A fighter to the last point



Originally published on 02/06/17 00:00

In a week of French Open storylines that have transcended tennis – from Petra Kvitova’s return after last year’s knife attack, to Juan Martin Del Potro comforting a distraught Nicolas Almagro after the Spaniard re-injured his knee, to Ons Jabeur becoming the first Arab woman to reach the fourth round at a Grand Slam – the sight of Steve Johnson being brought to his knees after his four-set victory over Borna Coric in the second round was perhaps the most heart-rending of all.

Three weeks ago, Johnson’s father, Steve Johnson Sr, died suddenly in his sleep at the age of 58. Johnson, 27, had come through a five-set opener against Japan’s Yuichi Sugita to reach the second round, but it was the conclusion of the near-four-hour rollercoaster against ATP NextGen star Coric, with his mother, sister and fiancée in the stands, that saw the American’s emotions take over. After burying one final forehand he fell to his knees, chest heaving, and wept.

“I have no idea what happened after I hit the forehand,” Johnson told reporters following the win, which set up a third-round showdown with No.6 seed Dominic Thiem. “I just kind of collapsed and, emotionally, it got the best of me. The other days, I was able to kind of get to the locker room and kind of compose myself a little bit. Today was just such an emotional match. A long match. Up and down. Just to get through it was something that I know I’ll be very proud of.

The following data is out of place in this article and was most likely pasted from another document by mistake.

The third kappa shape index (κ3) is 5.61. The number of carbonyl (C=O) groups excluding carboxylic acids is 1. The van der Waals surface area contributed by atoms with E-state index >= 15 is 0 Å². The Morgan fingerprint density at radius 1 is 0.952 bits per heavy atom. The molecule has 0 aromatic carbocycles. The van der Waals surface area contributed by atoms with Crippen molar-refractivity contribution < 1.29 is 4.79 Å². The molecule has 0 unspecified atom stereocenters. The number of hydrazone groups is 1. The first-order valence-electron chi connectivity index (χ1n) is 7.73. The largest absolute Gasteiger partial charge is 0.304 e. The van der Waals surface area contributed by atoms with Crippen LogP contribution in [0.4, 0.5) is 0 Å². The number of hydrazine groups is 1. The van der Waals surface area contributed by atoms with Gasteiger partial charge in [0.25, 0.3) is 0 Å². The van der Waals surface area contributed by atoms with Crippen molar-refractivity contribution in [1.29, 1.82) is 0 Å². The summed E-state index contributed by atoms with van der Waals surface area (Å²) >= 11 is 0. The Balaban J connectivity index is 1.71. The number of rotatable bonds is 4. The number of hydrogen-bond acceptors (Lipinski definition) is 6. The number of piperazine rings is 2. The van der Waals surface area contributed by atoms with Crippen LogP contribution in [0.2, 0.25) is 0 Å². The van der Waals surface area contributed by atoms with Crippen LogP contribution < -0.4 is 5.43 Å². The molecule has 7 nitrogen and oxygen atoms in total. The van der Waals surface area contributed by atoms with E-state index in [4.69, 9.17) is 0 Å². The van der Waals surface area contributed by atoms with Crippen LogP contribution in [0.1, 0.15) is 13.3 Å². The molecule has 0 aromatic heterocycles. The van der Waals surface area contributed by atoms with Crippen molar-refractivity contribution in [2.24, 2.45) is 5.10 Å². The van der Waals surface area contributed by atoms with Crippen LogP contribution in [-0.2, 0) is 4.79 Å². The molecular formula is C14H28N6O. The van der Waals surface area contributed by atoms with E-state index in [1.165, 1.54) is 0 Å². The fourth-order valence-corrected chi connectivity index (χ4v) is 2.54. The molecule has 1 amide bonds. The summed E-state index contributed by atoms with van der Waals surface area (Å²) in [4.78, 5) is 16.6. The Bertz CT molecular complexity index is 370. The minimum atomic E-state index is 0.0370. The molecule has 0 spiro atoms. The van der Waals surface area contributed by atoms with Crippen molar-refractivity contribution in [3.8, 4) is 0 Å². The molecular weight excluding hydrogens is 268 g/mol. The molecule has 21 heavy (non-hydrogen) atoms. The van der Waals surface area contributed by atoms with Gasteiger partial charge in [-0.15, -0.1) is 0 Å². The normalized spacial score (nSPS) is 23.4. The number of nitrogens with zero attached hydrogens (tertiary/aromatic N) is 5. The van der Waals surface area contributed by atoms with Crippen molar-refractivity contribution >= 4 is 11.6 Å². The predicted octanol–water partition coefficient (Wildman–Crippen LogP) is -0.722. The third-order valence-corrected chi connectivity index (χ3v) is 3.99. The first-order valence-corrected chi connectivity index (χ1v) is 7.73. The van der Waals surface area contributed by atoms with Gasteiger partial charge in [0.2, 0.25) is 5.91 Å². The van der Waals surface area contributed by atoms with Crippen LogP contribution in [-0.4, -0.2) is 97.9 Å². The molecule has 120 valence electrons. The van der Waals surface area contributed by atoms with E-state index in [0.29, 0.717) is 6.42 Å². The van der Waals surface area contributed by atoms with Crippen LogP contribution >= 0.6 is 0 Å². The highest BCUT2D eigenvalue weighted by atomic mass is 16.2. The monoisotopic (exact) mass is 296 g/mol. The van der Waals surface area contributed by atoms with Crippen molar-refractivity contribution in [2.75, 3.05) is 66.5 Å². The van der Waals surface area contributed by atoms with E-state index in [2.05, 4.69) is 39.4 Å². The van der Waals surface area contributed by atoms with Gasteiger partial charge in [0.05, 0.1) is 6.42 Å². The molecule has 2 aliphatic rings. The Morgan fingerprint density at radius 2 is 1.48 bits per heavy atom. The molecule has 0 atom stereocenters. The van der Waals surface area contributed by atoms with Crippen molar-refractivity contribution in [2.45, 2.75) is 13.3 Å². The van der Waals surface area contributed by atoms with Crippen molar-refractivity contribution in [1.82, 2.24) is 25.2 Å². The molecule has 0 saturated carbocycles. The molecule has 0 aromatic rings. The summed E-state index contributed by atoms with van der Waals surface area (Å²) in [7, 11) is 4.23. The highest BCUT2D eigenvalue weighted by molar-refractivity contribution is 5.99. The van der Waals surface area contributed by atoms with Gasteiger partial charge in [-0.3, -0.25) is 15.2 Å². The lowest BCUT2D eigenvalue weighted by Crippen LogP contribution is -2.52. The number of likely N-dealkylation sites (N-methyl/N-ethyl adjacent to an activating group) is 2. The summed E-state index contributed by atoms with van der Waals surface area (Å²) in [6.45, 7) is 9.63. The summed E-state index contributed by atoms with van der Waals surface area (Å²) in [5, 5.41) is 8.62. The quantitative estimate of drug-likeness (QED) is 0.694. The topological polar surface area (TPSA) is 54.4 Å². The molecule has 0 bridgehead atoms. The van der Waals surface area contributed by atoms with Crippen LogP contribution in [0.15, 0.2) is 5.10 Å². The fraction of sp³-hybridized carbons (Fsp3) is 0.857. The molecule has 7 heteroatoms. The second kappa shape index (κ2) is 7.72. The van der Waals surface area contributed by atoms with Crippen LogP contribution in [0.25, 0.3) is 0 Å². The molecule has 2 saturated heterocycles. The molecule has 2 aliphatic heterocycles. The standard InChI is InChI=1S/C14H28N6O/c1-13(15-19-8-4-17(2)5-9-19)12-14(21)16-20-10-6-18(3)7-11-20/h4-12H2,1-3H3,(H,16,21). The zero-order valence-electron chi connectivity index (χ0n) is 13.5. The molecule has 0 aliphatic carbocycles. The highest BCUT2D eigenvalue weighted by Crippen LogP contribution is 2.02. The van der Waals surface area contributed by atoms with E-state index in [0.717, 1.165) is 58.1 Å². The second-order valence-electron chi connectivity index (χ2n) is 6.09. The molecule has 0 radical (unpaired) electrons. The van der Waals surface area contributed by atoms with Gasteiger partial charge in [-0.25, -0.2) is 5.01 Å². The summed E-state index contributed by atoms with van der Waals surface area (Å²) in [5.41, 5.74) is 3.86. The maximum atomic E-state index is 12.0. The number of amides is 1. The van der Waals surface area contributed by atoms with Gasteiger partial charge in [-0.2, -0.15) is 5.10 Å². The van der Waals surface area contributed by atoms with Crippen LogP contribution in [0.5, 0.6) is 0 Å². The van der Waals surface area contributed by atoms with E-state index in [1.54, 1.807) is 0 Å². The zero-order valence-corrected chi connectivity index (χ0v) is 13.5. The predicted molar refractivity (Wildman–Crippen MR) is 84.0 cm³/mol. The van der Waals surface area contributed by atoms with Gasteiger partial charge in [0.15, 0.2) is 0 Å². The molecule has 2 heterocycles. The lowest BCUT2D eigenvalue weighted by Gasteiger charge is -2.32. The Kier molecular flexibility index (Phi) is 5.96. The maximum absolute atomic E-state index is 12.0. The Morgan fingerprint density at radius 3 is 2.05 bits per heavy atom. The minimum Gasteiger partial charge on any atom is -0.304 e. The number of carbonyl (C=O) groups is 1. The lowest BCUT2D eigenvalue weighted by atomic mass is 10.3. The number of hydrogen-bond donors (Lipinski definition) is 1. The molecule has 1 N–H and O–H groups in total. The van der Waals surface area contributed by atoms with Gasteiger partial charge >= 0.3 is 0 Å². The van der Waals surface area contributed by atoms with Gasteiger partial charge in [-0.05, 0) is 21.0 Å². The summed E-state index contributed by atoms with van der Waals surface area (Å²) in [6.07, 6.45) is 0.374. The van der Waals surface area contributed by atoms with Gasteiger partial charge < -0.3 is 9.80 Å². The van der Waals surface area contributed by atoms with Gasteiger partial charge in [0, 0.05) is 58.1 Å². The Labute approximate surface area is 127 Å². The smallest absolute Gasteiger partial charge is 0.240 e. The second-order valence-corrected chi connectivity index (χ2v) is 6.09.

“I know it’s going to be emotional for quite some time. Who knows how long it’ll take? I just know he’s with me. He raised me to be a competitor and a fighter to the last point. And that’s what I try to do with my tennis. I may not be the best tennis player. But there’s not going to be a day where I’m just going to let you win. I’m going to try and give it my best.”

One of the standout performers on clay over the past two seasons, Thiem claimed a 6-1 7-6(4) 6-3 victory over Johnson on Friday. But the American has played with the heart of a champion in both Geneva and Paris, something that would have made his father, a prominent tennis coach in southern California, proud.

“I just know this is what he always taught me to just be a fighter, be a competitor,” Johnson told The Tennis Channel. “That’s what I’m going to do, day in and day out.” 


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